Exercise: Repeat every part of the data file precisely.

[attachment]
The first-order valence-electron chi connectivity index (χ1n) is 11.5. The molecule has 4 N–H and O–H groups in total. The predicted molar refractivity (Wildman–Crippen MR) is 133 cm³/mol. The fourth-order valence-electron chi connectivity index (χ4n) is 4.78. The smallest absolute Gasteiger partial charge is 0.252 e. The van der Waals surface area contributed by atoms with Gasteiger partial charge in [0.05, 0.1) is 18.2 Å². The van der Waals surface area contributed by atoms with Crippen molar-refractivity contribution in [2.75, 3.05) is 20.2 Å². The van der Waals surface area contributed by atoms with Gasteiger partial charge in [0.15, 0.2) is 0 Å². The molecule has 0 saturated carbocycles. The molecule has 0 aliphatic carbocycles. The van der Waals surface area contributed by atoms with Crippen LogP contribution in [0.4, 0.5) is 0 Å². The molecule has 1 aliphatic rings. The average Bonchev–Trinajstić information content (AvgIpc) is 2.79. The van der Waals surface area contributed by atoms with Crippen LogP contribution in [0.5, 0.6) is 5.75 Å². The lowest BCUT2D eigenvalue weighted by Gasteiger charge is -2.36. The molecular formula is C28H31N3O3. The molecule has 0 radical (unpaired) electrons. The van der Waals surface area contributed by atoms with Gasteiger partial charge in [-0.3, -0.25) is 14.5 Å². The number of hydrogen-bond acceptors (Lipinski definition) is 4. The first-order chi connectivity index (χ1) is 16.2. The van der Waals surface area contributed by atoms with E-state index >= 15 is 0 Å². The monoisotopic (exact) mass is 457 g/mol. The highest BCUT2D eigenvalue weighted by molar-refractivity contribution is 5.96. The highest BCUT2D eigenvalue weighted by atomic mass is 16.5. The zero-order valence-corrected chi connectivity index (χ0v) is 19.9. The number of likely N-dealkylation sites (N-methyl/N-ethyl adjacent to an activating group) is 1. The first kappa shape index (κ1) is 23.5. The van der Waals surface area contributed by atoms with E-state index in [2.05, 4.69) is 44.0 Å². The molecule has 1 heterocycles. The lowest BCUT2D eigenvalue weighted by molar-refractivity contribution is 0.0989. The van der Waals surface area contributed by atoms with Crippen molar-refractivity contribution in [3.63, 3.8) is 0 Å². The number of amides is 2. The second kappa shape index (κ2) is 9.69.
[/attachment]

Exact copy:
The first-order valence-electron chi connectivity index (χ1n) is 11.5. The molecule has 4 N–H and O–H groups in total. The predicted molar refractivity (Wildman–Crippen MR) is 133 cm³/mol. The fourth-order valence-electron chi connectivity index (χ4n) is 4.78. The smallest absolute Gasteiger partial charge is 0.252 e. The van der Waals surface area contributed by atoms with Gasteiger partial charge in [0.05, 0.1) is 18.2 Å². The van der Waals surface area contributed by atoms with Crippen molar-refractivity contribution in [2.75, 3.05) is 20.2 Å². The van der Waals surface area contributed by atoms with Gasteiger partial charge in [0.15, 0.2) is 0 Å². The molecule has 0 saturated carbocycles. The molecule has 0 aliphatic carbocycles. The van der Waals surface area contributed by atoms with Crippen LogP contribution in [0.4, 0.5) is 0 Å². The molecule has 1 aliphatic rings. The average Bonchev–Trinajstić information content (AvgIpc) is 2.79. The van der Waals surface area contributed by atoms with Crippen LogP contribution in [0.5, 0.6) is 5.75 Å². The lowest BCUT2D eigenvalue weighted by Gasteiger charge is -2.36. The molecular formula is C28H31N3O3. The molecule has 0 radical (unpaired) electrons. The van der Waals surface area contributed by atoms with Gasteiger partial charge in [-0.3, -0.25) is 14.5 Å². The number of hydrogen-bond acceptors (Lipinski definition) is 4. The first-order chi connectivity index (χ1) is 16.2. The van der Waals surface area contributed by atoms with E-state index >= 15 is 0 Å². The monoisotopic (exact) mass is 457 g/mol. The highest BCUT2D eigenvalue weighted by molar-refractivity contribution is 5.96. The highest BCUT2D eigenvalue weighted by atomic mass is 16.5. The zero-order valence-corrected chi connectivity index (χ0v) is 19.9. The number of likely N-dealkylation sites (N-methyl/N-ethyl adjacent to an activating group) is 1. The first kappa shape index (κ1) is 23.5. The van der Waals surface area contributed by atoms with E-state index in [2.05, 4.69) is 44.0 Å². The molecule has 1 heterocycles. The lowest BCUT2D eigenvalue weighted by molar-refractivity contribution is 0.0989. The van der Waals surface area contributed by atoms with Crippen molar-refractivity contribution in [3.63, 3.8) is 0 Å². The number of amides is 2. The second kappa shape index (κ2) is 9.69.